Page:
Unfortunately, no there is no precedent that would halt the sale. When a new company comes in and purchases an existing company they purchase their assets and liabilities and the new company becomes liable for the suit and defending it or settling it. At this point your attorneys will be monitoring the sale (or should be) to ensure that the old company does not try to simply sell off only assets and then seek to file bankruptcy (which actually would be illegal and not approved, but you would be amazed that there are a handful of companies that still try that silly stuff). If the new company has bought the old company out, they will become liable for managing the litigation and paying on it if they lose.

I hope you found my answer helpful, please click on the GREEN ACCEPT button above for my answer (EVEN IF YOU ARE A SUBSCRIPTION MEMBER). This is necessary for me to be paid for my work and so that I can get credit for assisting you. Your question will not close, and you will still have the opportunity to follow-up if needed. Leaving a bonus and positive feedback is not required, but doing so is certainly appreciated!

Please remember this is a dialog if you have follow up questions please use the REPLY button and ask. If you have additional questions, please keep in mind that I do not know what you already know or don't know, or with what you need help, unless you tell me. Please consider that I am answering the question or question that is posed in your posting based upon my reading of your post and sometimes misunderstandings can occur. If I did not answer the question you thought you were asking, please respond with the specific question you wanted answered.

Also remember, sometimes the law does not support what we want it to support, but that is not the fault of the person answering the question, so please be courteous.

There can also be a delay of an hour or more in between my answers because I may be helping other customers or taking a break.


You can always request me through my profile at or beginning your question with “For PaulMJD…”

Customer: replied 6 years ago.
Thanks for your answer,i was away from internet access for a few days.Our company has been sold to the larger company who seems to be a lot more careful in how they conduct their business,ie,not allowing their drivers to drive excessive hours and paying more honestly.The small sold company is having a majority shareholders meeting on Feb 18 to vote on the sale which should be easy since they made so much money on it.The drivers involved in the lawsuit have a hard time believeing that the new company would want to take on the lawsuit and chance that problems would leak out and damage their share price.Have u seen any examples where the companies involved would settle before the sale?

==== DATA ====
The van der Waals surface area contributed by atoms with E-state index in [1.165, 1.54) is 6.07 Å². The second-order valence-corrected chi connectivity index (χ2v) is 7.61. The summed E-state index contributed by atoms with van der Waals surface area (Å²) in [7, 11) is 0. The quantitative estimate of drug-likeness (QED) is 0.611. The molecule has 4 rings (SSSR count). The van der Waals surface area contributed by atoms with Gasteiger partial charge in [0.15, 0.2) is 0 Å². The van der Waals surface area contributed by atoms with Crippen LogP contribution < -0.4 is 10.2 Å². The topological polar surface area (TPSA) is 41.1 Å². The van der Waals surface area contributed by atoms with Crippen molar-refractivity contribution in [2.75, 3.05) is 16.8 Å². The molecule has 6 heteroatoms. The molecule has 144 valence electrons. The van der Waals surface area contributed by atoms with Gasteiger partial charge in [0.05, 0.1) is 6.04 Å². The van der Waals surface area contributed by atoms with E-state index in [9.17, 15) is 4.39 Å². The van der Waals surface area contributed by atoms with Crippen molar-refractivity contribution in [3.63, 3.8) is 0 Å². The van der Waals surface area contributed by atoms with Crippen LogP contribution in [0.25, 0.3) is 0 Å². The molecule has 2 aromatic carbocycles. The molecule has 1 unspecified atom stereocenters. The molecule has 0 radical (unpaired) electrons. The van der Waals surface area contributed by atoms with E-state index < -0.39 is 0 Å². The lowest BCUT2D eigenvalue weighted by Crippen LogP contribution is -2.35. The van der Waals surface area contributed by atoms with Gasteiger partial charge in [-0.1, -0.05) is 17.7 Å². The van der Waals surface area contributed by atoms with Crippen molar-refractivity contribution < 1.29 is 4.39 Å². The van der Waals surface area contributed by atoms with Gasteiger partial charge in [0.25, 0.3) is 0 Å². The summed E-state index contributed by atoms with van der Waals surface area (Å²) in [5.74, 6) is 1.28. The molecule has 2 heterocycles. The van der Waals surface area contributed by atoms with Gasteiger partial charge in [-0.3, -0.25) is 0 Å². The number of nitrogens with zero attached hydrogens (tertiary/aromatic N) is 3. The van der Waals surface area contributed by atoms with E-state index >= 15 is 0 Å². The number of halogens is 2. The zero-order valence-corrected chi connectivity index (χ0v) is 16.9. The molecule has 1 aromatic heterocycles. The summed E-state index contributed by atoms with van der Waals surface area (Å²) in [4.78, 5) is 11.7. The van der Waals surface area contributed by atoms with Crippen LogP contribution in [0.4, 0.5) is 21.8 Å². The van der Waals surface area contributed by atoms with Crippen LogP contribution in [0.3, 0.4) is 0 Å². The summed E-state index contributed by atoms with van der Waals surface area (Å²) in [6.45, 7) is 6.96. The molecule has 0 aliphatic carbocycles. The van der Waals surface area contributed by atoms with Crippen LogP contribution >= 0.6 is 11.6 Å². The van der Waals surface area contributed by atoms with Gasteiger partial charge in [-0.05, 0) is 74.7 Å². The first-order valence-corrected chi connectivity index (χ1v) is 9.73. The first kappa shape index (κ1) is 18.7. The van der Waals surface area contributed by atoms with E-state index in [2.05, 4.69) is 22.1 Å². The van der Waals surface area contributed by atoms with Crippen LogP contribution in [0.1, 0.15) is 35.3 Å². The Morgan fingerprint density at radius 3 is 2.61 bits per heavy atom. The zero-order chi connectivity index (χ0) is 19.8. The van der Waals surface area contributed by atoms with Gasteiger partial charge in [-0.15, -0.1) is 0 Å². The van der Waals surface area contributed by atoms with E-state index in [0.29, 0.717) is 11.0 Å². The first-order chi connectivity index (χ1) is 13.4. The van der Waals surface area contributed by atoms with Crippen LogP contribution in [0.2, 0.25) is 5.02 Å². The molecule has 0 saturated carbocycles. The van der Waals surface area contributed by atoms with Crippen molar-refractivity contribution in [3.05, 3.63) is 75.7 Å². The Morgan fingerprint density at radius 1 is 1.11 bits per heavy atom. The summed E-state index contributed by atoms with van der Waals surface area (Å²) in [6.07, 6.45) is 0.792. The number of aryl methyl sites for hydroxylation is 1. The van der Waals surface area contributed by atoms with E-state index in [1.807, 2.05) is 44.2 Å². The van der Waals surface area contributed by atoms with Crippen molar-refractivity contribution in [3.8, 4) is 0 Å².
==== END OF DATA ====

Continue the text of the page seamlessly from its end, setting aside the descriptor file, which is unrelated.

Expert:  Law Educator, Esq. replied 6 years ago.
This may be a bit different question since you are correct the new company may not want to take on the debt of the pending litigation, presuming the new company has done their due diligence and have discovered the suit. Presuming the new company has found out about the suit, the next thing is that they need to have evaluated the grounds for the suit to determine the change of success of the suit on the merits. There have been many of these cases, but they have gone either way, it just depends. Now is certainly the time for the attorneys in the litigation to begin cranking up the heat on the company for settlement and usually they will notify the new company coming in about the suit as well. The interference with the sale could be a big motivator for the old company to settle to get the sale made. However, if they have evaluated the suit and determined that there are no merits to the suit, then they will simply let the new company come in and continue to fight. So there is no way to give you the definitive answer on what they will do.
Law Educator, Esq. and other Business Law Specialists are ready to help you